The Effect of the Twitter Bitcoin Scam 2020


In July 2020, the Internet experienced one of the biggest scams in recent times. The Twitter accounts of some renowned celebrities such as Vice President Joe Biden, former President Barack Obama, Tesla CEO Elon Musk, Microsoft co-founder Bill Gates, and Kevin Hart were hacked. These accounts were verified by Twitter and anyone could easily have assumed that they had maximum protection against being easily compromised. But we were wrong as we watched Twitter in chaos; on one hand, thousands of people were being scammed and on the other hand, Twitter was trying to tighten their security and suspend all verified accounts.

Although Twitter eventually tried to get everything under control in a matter of time as they continued their investigation, it was found that as much as $112,000 was sent to the address of the bitcoin wallet shared across these top profiles. Twitter announced that they were investigating it but it will remain the highest security breach they’ve had yet.

This has called for questions among many, including how safe our accounts on social media are if verified accounts could be easily hacked. There was also the question of if Twitter should take the blame or Bitcoin should, as users continued to share their diverse opinions and disappointment with their tweets.

Bitcoin is designed to help users do transactions without anyone knowing their real identity, which made it easier for hackers to get away with their identities anonymous.

A report from the New York Times suggests that a Twitter insider might have been involved. It also says that the attack was done by a group of young people. They were able to interview four people who participated in the scheme, as they shared numerous logs and screenshots of the conversations they had following the hack and its aftermath. However, their real identities were never revealed.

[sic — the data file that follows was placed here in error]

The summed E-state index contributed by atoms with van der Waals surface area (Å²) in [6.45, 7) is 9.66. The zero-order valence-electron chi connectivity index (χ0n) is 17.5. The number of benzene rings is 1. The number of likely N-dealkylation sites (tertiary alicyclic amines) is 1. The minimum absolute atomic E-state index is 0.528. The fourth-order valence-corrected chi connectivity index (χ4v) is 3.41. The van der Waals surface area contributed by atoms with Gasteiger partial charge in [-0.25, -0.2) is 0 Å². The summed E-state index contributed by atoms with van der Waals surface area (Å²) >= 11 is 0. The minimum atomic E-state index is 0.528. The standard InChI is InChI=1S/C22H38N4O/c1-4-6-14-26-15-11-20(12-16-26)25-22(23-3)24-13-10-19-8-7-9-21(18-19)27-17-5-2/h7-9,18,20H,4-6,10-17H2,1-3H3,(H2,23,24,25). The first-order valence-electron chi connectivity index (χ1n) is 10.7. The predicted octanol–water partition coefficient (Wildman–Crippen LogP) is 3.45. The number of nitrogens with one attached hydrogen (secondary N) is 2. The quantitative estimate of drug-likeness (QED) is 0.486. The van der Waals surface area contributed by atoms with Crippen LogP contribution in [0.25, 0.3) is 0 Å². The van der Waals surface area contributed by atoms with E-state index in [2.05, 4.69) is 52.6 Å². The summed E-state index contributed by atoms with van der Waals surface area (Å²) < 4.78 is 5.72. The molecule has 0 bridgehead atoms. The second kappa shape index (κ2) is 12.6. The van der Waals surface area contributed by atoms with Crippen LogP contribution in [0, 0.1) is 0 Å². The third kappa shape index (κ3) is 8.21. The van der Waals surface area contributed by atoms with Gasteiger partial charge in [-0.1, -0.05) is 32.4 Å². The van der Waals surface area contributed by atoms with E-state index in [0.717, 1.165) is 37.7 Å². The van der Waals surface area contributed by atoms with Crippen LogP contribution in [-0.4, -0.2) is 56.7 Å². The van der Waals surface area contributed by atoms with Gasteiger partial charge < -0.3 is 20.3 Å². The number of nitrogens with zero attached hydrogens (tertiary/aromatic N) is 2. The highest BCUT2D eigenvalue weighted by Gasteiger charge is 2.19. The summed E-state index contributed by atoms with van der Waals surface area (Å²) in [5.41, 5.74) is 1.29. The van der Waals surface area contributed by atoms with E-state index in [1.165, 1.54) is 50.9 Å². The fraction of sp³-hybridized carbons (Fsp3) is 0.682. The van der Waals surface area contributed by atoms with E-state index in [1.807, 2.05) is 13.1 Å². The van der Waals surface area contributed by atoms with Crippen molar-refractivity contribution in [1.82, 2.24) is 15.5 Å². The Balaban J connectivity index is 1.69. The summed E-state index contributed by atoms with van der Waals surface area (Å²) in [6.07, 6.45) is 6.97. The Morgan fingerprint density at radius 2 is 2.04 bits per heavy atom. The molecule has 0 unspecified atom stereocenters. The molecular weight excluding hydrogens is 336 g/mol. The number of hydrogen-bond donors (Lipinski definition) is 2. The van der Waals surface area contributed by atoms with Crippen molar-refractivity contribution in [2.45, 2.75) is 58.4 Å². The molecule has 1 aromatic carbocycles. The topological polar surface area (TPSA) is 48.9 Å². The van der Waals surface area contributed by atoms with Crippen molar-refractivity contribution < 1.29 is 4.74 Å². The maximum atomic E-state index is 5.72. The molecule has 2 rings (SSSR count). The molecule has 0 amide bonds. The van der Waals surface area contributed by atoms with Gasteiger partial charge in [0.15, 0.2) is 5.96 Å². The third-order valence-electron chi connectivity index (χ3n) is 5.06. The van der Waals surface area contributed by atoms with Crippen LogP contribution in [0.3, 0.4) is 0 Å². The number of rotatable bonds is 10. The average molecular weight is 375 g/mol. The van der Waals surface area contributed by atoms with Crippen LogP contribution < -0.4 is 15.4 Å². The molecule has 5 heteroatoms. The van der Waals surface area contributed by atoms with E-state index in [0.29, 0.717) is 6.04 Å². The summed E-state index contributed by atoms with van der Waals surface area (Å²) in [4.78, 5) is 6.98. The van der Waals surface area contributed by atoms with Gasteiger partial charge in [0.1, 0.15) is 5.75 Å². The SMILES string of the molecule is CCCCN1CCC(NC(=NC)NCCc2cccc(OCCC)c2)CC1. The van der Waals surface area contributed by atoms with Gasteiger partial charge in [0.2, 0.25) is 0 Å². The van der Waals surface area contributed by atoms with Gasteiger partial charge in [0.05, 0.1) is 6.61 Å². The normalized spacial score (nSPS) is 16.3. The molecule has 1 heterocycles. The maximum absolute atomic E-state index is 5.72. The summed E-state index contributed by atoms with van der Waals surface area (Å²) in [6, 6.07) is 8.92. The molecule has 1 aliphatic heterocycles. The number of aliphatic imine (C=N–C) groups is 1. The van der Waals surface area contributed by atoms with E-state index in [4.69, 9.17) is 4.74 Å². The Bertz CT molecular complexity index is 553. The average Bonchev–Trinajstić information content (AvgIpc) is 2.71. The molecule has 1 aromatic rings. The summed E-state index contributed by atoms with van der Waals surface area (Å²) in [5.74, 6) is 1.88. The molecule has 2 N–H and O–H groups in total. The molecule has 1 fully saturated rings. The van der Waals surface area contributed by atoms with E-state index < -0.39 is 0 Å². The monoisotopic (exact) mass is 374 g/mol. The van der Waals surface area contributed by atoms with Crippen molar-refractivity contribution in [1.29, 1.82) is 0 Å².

What Has This Changed So Far?
After the incident, a lot more people expected Twitter to work on their security to avoid this ever happening again and to also ensure that every account is safe and won’t be easily hijacked. Twitter addressed in a recent blog post that they were working on improving their security as a result of the hack and also explained their actions so far in detail. A total of 130 accounts were compromised, some of which had their passwords automatically reset and some others who might have had their private chats stolen.

How Do You Avoid Being Scammed Like this?
It was easy for most people to give in to the scam, considering that it was associated with verified accounts of high profile people. However, regardless of who shares the information or where it is shared, you should take caution to ensure you are not being scammed. Always question the source and look at the details. Do your little research to confirm if it is legit. Also, check if there is a sense of urgency and if the offer is too good to be true.

Social accounts can tighten their security as much as they can but it’s not a 100% guarantee that an event like this won’t repeat itself in similar or a different form.